Bolstered by a surge in SUV, pickup, and other mainstream vehicle sales, General Motors’ July sales overall were the highest they’ve been since 2007 – up 9 percent year-over-year, and the Chevy Volt was up 13 percent with 2,020 deliveries.
The Volt sold relatively well considering its record, but GM is focused more on the bread and butter cars that keep its bean counters happy. Its bigger sellers crested into the five-digit range, and the Chevy Cruze and Equinox sold above 20,000.
GM’s top seller in July? Helped by a 69-percent increase in fleet sales, the Silverado pickup did 42,097 and the Equinox was second to it with 25,321. The Volt’s 2,020 was down near the lowest, but it did outsell the Buick Regal’s 1,246, Cadillac XTS’ 1,939, Chevy Caprice’ 357, not to mention the Volt-based Cadillac ELR’s 188.
A while back GM ceased advertising the Volt outside of California and at tech events where it says would-be buyers will understand it, and has conceded it has sort of given up pushing the car as hard.
Its in-house news report however was accentuating the positive.
“Sales of utility vehicles soared in July because American families feel better about the economy than they have in a long time, and they are finding an incredible variety of redesigned and all-new models in our showrooms,” said Kurt McNeil, U.S. vice president of Sales Operations. “Small, compact, medium, large – sales were strong across the board.”
Chevrolet’s 2015 Volt since July has a 17.1-kilowatt-hour battery, up from the 16.5-kwh rated at 38 miles electric range, the longest of any plug-in hybrid yet sold, including new releases from Audi, Mercedes-Benz, and Porsche costing much more.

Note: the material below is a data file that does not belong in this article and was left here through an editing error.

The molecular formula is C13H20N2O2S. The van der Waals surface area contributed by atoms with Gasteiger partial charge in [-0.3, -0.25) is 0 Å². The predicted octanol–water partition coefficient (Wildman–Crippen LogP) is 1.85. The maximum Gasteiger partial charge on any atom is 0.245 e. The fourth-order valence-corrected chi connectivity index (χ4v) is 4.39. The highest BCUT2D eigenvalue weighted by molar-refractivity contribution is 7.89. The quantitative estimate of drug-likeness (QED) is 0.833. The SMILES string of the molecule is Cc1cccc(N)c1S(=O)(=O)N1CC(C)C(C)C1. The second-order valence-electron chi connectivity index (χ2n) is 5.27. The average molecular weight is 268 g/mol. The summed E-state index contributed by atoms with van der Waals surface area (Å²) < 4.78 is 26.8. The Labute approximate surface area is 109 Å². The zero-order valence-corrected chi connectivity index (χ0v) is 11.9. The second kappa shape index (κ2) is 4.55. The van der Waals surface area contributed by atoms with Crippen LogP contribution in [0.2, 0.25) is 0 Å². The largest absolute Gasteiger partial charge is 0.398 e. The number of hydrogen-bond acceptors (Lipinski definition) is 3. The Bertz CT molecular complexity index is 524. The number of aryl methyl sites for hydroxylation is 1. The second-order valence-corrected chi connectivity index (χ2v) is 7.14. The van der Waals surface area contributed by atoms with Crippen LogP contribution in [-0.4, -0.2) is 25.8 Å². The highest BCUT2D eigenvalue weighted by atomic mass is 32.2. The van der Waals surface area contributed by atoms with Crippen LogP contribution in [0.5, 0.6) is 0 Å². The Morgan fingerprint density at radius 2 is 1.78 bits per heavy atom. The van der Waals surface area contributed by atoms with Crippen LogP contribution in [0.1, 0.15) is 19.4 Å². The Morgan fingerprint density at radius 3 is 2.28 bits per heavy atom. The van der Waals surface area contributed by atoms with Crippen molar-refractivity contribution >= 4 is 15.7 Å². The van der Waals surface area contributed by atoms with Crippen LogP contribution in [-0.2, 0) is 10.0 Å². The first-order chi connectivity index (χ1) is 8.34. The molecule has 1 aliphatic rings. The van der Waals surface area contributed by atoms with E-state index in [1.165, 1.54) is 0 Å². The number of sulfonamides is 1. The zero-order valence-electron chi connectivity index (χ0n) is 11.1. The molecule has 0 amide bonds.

Volt ads from the early days show GM really tried, but today it says Joe and Jane Mainstreet just don’t comprehend what it can do for them, or know it even exists.
Its price has been cut to $35,000 and incentives are available, but growth has not been what it has been for Nissan’s all-electric Leaf, which during 2012 lagged the Volt, but for the last year and a half has set records trending upward. For July Nissan reported its second-best Leaf sales of 3,019.
The Volt may also be doing only so well now as it is expected to be replaced with a second-generation product. GM has said nothing much about it officially, and has left speculators guessing whether it wil get much more EV range, or not.
According to GM Authority, Chevrolet may make an announcement next week for a reveal by end of 2014 of the 2016 Volt.
Helping the present Volt, the Insurance Institute of Highway Safety did just rank it as a Top Safety Pick+. It faired acceptably in the tough small overlap test which smashes a car head-on into the driver’s half to simulate a solid clipping of something immovable.
Nissan faired only poorly with the crash dummy experiencing potentially more injuries.
Whether this will have much bearing on consumer choices is debatable, but Nissan is promoting free public charger access for two years to new Leaf buyers, while enjoying new eastern state subsides that have added to its appeal.
Surveying the big picture, GM’s McNeil noted fleet sales were up 69 percent, consumer sales are also on the rise, and shoppers are not as worried about fuel prices, while employment is reportedly improved.
And, said McNeil, trucks carried the day.
“In particular, there is a lot of pent-up demand for our new large SUVs and we expect pickup deliveries to be strong, as they usually are in the second half of the year.”
In other news, Autoblog reported Mitsubishi says thus far it has sold 33,000 of its Outlander plug-in hybrid SUV with e-range comparable to the Volt. It’s done this without even entering the U.S. market with it yet, and is expected in the U.S. next year.
This vehicle that was launched two years after the Volt is approaching half of the Volt/Ampera sales. GM in 2010 showed an MPV5 Crossover SUV concept based around the Volt, but has done nothing with Voltec except build the Cadillac ELR.
GM is actually canceling the Ampera for Europe, and has announced no trucks or larger vehicles that could save fuel like the Volt, and develop economies of scale.